So what exactly is meant by the Core Loop?
A good core loop can be the making or breaking of your game. You can almost consider this as the structure or even engine system that underpins your game design.
Your core loop should be considered before you even press a single key on your keyboard.
For mobile games or hyper casual games specifically, core loops should be short, simple and easy to understand. It should make sense in your games universe or theme and support your games rules.
It’s helpful for you to think about how you would summarise your game in a single sentence and if your game can be instantly understood in short CTR Video.
In just a few shorts seconds the reaction you’re looking for is “ahh, ok yea I get it.”
Examples of Core Loops in Games
So let’s take a generic city builder as an example.
I have to earn coins to craft various items and only once I’ve crafted my items, does my Town grow. I then rinse and repeat this process and my Town becomes a City. I want a City full of nice new buildings, so I complete the loop and I get my reward. It’s the core action of why we continue to play games over and over again.
So let’s take a look at a couple of real game examples.
Clash of Clans – Core Loop
I’m sure you’ve probably heard of Clash of Clans or played it at some time, it’s one of the most popular games of its type by Mobile Behemoth, Supercell.
The Clash of clans core loop goes like this:
Collect Coins & Elixir / Build your clan/settlement.
Expand your Troops & battle to win more coins / elixir.
This goes around and rinses and repeats, but the aim stays the same:
Collect / Build / Expand.
Of course, there is an absolute ton of other stuff that goes on in within the game, but this is the core loop, the base from which it all works around. A genius game that has thousands of followers all over the world.
Now, clearly, Clash of Clans is a super complicated game under the bonnet, and most casual games don’t come remotely close in terms of complexity, although they hold the same game loop theory.
Stack by Ketchapp – Core Loop
So let’s take a look of what a casual game core could look like, and let’s use Ketchapp’s Stack as an example.
Although Stack was released back in February 2016, it was really one of the pioneers in what is now Hyper Casual.
So as you can see, it’s not hugely different from the Clash of Clans core game loop in essence, slightly more basic of course, but these loops are present in every game you’ll see.
Play / Earn diamonds / Replay to earn more and unlock new game themes.
So why is a Core Loop important to you?
Your core loop is essentially the beating pulse of your game. Once you have firmly settled on your core loop, you can start to expand on this.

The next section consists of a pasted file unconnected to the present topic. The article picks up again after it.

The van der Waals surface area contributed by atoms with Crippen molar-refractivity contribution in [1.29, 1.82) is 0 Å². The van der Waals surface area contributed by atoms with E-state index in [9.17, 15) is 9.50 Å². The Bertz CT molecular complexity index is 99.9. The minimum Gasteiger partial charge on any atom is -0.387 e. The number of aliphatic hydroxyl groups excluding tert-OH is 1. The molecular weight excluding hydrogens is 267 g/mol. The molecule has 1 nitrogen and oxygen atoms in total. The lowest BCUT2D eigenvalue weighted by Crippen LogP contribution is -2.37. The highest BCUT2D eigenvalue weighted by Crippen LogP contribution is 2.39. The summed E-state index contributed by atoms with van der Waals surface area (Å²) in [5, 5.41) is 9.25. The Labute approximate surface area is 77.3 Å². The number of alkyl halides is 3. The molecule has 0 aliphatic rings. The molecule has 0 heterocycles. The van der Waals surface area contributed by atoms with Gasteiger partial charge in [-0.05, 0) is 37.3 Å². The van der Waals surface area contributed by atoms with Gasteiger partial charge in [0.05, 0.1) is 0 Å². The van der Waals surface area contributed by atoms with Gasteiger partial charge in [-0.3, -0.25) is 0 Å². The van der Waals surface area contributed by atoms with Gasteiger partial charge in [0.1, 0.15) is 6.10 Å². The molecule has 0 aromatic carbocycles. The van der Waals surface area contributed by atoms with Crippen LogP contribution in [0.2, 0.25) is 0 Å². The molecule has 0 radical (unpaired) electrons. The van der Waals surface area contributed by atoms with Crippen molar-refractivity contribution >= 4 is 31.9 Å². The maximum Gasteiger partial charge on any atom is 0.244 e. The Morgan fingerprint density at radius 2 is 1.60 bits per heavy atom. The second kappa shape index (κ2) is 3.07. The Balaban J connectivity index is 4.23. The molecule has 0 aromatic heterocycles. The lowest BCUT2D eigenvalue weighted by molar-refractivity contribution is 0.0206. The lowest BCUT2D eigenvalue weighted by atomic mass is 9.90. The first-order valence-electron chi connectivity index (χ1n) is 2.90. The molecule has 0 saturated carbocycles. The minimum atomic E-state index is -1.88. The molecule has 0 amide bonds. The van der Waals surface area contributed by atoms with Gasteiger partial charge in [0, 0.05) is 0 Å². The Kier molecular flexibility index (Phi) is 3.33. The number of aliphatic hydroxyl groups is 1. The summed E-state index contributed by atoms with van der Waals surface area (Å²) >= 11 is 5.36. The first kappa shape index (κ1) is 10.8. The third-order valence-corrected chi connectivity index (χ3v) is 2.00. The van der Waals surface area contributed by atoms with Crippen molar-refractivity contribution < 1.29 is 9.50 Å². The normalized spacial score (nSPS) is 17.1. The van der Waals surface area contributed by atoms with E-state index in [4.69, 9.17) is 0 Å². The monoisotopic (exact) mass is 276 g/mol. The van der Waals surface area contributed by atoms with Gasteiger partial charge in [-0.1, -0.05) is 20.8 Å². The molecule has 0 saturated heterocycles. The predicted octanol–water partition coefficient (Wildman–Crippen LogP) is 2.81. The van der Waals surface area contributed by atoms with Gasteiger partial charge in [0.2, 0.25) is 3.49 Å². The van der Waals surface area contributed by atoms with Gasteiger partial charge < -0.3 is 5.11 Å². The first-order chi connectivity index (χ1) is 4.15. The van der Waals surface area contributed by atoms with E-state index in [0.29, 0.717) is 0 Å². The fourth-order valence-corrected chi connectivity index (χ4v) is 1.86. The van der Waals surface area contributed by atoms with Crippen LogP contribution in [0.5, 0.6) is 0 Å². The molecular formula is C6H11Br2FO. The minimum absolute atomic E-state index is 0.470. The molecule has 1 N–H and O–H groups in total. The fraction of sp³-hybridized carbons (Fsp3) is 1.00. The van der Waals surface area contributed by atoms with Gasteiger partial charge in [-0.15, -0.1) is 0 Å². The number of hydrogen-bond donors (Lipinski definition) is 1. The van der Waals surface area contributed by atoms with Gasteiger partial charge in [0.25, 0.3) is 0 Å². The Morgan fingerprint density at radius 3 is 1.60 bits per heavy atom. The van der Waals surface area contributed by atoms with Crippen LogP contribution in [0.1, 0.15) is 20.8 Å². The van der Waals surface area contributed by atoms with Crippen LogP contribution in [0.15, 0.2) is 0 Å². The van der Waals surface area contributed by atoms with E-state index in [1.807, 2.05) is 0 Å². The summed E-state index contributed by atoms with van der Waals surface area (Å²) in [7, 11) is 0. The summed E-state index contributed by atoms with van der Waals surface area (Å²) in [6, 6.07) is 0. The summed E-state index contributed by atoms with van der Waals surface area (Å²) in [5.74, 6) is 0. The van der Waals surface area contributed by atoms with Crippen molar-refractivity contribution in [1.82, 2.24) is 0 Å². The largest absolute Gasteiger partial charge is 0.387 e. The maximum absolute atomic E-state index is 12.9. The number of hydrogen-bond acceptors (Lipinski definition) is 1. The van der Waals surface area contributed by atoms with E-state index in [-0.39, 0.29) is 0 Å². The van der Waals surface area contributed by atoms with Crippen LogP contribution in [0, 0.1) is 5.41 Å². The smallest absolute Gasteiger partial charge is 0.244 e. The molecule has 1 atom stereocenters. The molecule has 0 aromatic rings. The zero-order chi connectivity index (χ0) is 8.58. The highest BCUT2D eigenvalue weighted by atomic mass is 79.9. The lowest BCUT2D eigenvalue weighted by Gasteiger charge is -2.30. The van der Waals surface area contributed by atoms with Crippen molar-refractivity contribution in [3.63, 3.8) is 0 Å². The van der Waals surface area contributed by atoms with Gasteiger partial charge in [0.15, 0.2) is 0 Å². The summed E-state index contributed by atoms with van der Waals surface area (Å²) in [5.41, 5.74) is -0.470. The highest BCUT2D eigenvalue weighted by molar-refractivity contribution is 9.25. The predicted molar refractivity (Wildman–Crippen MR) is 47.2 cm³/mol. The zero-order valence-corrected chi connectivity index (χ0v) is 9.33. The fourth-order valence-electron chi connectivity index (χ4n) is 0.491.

It’s crucial however to ensure that your gameplay doesn’t deviate too much from the actual purpose of the game itself.
In short, it’ll keep you in check so the majority of things you will add to your game will stay true to this loop.
Once you have this solid foundation, you can start to think about your game structure and other game design systems and loops.
Adding “meta” around your games core loop adds depth and increases replayability. These elements build along side and dovetail from your main core loop adding layers of complexity.
Different types of Game Loops
- Core Loop – General game actions, premise and rules.
- Dual Loop – Just like the core but forks in 2 giving a choice to the player.
- Nested Loop – These are choices and paths that lead back to the core.
- Compulsion Loop – Routed in psychology, the additive, habit forming loops.
What about the Game Story?
Well, I’m pretty sure many would not clump these 2 fundamentals together in one post, and there’s certainly arguments for not doing so, but as we’re focussing really on casual, or hyper casual mobile games, rather than traditional console or PC games, stories are often non-existent.
They’re just really not applicable for casual phone games.
When we look at most of the top casual games on the App Stores, a huge majority of them are essentially high score chasers. If they are not high score chasers, then most likely they are level based or stage based, so, for me, the story actually is the core loop itself.
Once you understand the core loop and the critical part it plays in the designing of your game, you’ll have a super solid base around which to build your project.
If well designed, your core loop will invoke a sense of achievement, engagement and keep your players motivated and challenged whilst always being simple and easy to understand.
This is the essence of great game design.